SACRAMENTO, CA — Recognizing the critical role of school meals to children’s well-being, especially in the face of the COVID-19 pandemic, California’s legislative leaders and Governor Newsom have just passed a final budget for the 2020-21 fiscal year. It includes a $112 million allocation for California school districts providing free school meals during the pandemic, and another $10 million in funding for the Farm to School program and the Office of Farm to Fork.
“Governor Newsom, Speaker Anthony Rendon (D-Lakewood), Senate President pro Tempore Toni Atkins (D-San Diego) and other state leaders have shown insightful leadership throughout this pandemic. This allocation to school food services is evidence of their principled focus on one of the state’s highest priorities: protecting kids from hunger,” says Adam Kesselman, executive director of the Center for Ecoliteracy, a nonprofit dedicated to education for sustainable living in K-12 schools.
According to Kesselman, school sites are effective, trusted and accessible hubs for free meals to school-age children. But the pressures of this pandemic have increased the overall costs associated with school meals, significantly increasing the costs of packaging, food, labor, training and safety, at a time when demand for food aid has increased eight-fold in some communities.
“Our policymakers are demonstrating that allowing kids to go hungry is not an option, and that now more than ever, we must do all we can to preserve a California for all by investing in our most vital community institutions,” said Kat Taylor, owner of TomKat Ranch and founder of the TomKat Ranch Educational Foundation. “Since the beginning of the pandemic, food service workers and schools across our state have stepped up to distribute meals, risking personal health and fiscal solvency to support struggling children and families. We are grateful to the Governor and Legislature for their leadership through the budget to help us meet this moment of acute need.”
This $112 million allocation will help districts cover these increased costs and ensure schools can continue to safely provide free school meals, which have become essential for many California families. The additional funding will also help leverage millions of dollars worth of federal reimbursements that could be lost if school nutrition programs serve fewer students or stop meal service.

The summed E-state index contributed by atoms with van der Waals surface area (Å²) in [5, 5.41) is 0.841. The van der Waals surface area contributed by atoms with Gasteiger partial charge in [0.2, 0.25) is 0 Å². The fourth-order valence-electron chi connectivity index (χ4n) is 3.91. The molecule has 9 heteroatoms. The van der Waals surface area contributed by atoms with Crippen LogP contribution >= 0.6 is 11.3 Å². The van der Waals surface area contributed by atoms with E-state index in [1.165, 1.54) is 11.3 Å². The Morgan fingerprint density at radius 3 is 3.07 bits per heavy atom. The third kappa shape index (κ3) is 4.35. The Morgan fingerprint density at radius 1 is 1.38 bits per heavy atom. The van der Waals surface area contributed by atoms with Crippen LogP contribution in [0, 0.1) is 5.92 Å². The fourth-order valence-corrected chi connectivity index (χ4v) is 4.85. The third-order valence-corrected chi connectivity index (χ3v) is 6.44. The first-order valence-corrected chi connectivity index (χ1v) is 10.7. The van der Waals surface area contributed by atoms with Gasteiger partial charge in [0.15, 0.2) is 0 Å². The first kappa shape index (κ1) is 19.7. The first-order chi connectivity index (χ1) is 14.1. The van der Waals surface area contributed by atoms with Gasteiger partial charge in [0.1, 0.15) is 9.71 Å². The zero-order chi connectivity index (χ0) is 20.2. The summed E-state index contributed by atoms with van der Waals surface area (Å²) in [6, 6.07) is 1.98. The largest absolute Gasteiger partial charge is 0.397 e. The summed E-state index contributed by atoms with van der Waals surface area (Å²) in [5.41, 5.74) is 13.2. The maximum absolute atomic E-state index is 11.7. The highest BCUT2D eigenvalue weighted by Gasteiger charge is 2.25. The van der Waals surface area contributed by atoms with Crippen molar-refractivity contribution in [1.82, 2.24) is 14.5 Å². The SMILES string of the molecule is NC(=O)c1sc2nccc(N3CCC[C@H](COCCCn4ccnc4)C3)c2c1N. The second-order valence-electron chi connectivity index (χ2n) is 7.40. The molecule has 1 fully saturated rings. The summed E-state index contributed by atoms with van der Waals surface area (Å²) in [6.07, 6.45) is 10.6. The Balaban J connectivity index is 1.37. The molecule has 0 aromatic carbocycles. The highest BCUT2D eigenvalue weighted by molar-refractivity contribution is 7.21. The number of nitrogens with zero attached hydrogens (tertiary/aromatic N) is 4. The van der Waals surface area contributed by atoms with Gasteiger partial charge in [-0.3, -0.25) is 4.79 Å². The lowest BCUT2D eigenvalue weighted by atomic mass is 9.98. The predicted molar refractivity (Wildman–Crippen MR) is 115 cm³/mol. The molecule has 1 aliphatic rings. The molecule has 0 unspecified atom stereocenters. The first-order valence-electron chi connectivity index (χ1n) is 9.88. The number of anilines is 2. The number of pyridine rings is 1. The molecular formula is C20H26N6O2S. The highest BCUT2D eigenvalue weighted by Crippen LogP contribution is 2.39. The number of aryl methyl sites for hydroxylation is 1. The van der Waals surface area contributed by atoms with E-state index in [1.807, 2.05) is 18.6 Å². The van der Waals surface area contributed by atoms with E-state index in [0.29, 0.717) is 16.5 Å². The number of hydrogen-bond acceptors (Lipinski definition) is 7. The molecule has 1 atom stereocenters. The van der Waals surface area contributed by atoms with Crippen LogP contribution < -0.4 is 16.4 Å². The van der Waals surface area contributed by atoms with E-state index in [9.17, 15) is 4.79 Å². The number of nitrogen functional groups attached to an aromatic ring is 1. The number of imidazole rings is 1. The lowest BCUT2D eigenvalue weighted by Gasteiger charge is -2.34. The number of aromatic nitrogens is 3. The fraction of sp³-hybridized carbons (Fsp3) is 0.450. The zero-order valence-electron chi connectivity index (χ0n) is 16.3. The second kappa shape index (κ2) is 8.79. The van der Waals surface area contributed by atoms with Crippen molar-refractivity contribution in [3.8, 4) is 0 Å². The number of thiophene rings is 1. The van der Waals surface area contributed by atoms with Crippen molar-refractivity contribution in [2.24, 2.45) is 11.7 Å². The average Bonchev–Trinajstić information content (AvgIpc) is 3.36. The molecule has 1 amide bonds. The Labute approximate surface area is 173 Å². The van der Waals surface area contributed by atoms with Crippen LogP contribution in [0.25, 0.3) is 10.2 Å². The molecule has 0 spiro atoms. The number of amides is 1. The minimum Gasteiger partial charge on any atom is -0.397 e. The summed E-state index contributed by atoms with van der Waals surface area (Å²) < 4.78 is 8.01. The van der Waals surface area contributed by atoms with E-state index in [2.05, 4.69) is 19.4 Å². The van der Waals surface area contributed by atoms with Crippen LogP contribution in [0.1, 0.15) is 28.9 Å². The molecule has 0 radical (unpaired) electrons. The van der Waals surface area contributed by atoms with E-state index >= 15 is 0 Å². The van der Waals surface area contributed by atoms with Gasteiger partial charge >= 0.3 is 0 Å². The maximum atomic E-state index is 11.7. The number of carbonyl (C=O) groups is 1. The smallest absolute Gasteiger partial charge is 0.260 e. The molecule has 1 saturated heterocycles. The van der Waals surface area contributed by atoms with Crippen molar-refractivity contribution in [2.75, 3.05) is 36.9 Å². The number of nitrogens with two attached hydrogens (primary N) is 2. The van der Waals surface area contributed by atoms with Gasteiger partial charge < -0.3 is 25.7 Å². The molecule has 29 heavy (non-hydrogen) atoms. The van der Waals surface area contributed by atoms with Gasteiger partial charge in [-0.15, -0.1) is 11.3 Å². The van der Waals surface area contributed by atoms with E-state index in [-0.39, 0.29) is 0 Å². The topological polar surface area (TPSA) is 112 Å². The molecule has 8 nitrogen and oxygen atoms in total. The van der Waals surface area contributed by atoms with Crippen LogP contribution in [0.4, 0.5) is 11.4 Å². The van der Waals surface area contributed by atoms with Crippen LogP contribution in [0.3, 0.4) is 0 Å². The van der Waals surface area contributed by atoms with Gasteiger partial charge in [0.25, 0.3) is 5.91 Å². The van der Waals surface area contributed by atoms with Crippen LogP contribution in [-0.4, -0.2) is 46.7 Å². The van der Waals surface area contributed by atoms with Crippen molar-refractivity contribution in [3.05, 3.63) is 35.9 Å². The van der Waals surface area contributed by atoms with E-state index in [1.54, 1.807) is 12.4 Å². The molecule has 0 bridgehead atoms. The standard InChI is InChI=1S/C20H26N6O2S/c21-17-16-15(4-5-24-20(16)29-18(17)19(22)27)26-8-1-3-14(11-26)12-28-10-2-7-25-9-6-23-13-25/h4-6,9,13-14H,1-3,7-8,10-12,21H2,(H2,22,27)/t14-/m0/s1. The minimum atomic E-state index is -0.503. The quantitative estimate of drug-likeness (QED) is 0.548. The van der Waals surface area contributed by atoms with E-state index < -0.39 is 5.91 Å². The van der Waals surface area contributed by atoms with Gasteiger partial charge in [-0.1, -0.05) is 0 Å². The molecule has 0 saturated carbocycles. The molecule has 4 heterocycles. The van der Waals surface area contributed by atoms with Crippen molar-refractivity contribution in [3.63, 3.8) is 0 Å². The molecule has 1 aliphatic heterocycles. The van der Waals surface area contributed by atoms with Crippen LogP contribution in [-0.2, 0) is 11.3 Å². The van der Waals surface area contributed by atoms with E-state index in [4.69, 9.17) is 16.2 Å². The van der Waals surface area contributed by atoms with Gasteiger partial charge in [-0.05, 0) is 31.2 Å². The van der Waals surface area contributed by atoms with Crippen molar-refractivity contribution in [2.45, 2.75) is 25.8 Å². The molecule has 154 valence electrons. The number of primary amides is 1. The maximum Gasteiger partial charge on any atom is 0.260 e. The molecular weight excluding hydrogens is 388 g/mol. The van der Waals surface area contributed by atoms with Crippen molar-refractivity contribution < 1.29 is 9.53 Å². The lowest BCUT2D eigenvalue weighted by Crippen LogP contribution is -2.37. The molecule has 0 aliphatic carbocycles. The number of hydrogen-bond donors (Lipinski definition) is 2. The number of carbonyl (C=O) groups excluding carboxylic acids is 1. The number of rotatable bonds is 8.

Another $10 million dedicated to the Farm to School program will ensure schools continue to serve and source local produce. These funds will have a significant multiplier effect, helping agricultural producers and struggling local economies recover from the pandemic.
This budget season, a diverse coalition of organizations, including the California School Employees Association, the Center for Ecoliteracy, Eat. Learn. Play. Foundation, NextGen California, No Kid Hungry and the Office of Kat Taylor, as well as school districts and leaders from dozens of organizations in agriculture, education and public health, rallied to advocate for a stronger COVID-19 budget response to ensure resilient funding for school meal sites.
Kesselman said, “This year’s budget is an important first step in acknowledging the increased costs school districts have faced due to campus closures. However, this renewed support for school nutrition should not end once students return to school. We must look to the Governor and state leaders to continue prioritizing school food in future budget negotiations.”
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The Center for Ecoliteracy is a 501(c)(3) nonprofit dedicated to cultivating education for sustainable living. One of its key initiatives, California Food for California Kids,® supports systems change by improving children’s health, education and the state’s economy while teaching students where food comes from and how it reaches the table.